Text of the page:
Tuesday, August 12, 2008

It is what it is

Another not ready for prime time politician?

Or someone with a legitimate complaint of a too nosy press and media?

I think the first.

Typically verbose councilwoman is silenced by Cancún question
Jaime Castillo - Jaime Castillo

In a little more than a year in office, City Councilwoman Diane Cibrian has earned a reputation as an aggressive and energetic advocate who seeks, not shrinks from, the media spotlight.
Since last Friday, however, the District 8 representative and mayoral hopeful has uncharacteristically refused to answer one direct question:

Shortly after being elected in a 2007 runoff, did she take a trip to Cancún, Mexico, and stay for free in the condominium of local real estate investor Hugo Gutierrez Jr.?
“You've crossed the line into my personal life,” she said in the only on-the-record portion of a more than hour-long meeting Friday. “I'm not answering that question. I'm done with this issue.”

A briefer telephone interview Monday was more of the same. “It is what it is. You're going to write whatever you want. I'm done with this issue.”

Whether or not a city councilwoman stayed in Gutierrez's condo in one of Mexico's hottest tourist destinations is, of course, a smell-test issue, especially if you consider that Gutierrez, at the time of the supposed trip, was fighting to keep the city from applying its tree ordinance to a property he owned in northwest Bexar County.

During the legal battle, which Gutierrez won, Councilwoman Cibrian on at least one occasion discussed the development, called West Pointe, with the city attorney's office.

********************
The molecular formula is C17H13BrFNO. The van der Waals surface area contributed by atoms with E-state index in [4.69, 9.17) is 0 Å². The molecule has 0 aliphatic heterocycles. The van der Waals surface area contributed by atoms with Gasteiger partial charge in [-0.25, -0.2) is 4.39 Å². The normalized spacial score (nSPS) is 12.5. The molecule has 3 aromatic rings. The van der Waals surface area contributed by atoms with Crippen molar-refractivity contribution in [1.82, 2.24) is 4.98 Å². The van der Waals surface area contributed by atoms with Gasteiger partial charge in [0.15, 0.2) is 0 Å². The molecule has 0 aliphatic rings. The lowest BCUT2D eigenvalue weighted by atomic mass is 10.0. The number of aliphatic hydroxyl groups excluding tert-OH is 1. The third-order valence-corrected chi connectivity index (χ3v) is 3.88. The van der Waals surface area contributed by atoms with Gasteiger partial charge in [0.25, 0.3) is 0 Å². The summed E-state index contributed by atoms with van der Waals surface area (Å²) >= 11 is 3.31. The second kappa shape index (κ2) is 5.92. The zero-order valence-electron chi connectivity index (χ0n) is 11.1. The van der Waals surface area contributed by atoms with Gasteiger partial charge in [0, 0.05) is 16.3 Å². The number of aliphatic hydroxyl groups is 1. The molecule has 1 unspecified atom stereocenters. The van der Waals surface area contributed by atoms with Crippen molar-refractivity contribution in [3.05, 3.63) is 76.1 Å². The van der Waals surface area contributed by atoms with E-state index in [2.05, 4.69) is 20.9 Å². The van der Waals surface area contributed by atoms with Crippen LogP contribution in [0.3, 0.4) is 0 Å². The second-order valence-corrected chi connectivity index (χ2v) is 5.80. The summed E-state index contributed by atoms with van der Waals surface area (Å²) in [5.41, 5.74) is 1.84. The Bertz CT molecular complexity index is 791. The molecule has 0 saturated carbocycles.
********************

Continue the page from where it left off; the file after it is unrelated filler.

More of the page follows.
When first asked about the situation for an Aug. 3 article by Express-News reporter John Tedesco, Cibrian said she had never heard of West Pointe and hadn't spoken with city staff about it. But she called later to say she did remember one brief chat with City Attorney Michael Bernard.

Cibrian's faulty memory, or outright obfuscation, has been a pattern throughout the Gutierrez issue.

Before and after Tedesco's article, Cibrian insisted that Gutierrez was a friend, but no more influential than any other contributor in her political sphere.
That position, however, doesn't square with information that has come to light in recent weeks.
In addition to the Cancún trip, Cibrian refused to answer questions about her choice for the city's influential zoning commission and her contention that she didn't know Wayne Benke, the rancher who leased Gutierrez's property for agricultural use and stripped the plot of much of its tree canopy.

Ramiro Valadez III, Cibrian's handpicked zoning representative, is a partner in four separate business ventures with Gutierrez, according to state records uncovered by Express-News reporter Greg Jefferson.

Regarding Benke and his family, Cibrian told Tedesco: “I don't know them. I've never been to their home. ... The only time I've heard the last name is connected to a monogram company.”
County Commissioner Sergio “Chico” Rodriguez, however, confirmed to me last Friday that he held a fundraiser at Benke's home last September and that Cibrian was in attendance.

The time for Cibrian to come clean has long passed.

As a councilwoman, she owes it to the community to divulge whether she accepted a condo stay from an influential real estate investor, who as recently as 2002 described himself as a developer and sought a $170 million tax subsidy from the city for West Pointe.

As a mayoral candidate, Cibrian has an obligation to voters to fully explain every one of her official decisions, and not to hide behind the cheap trick of “no comment.”

In words she would find familiar: It is what it is.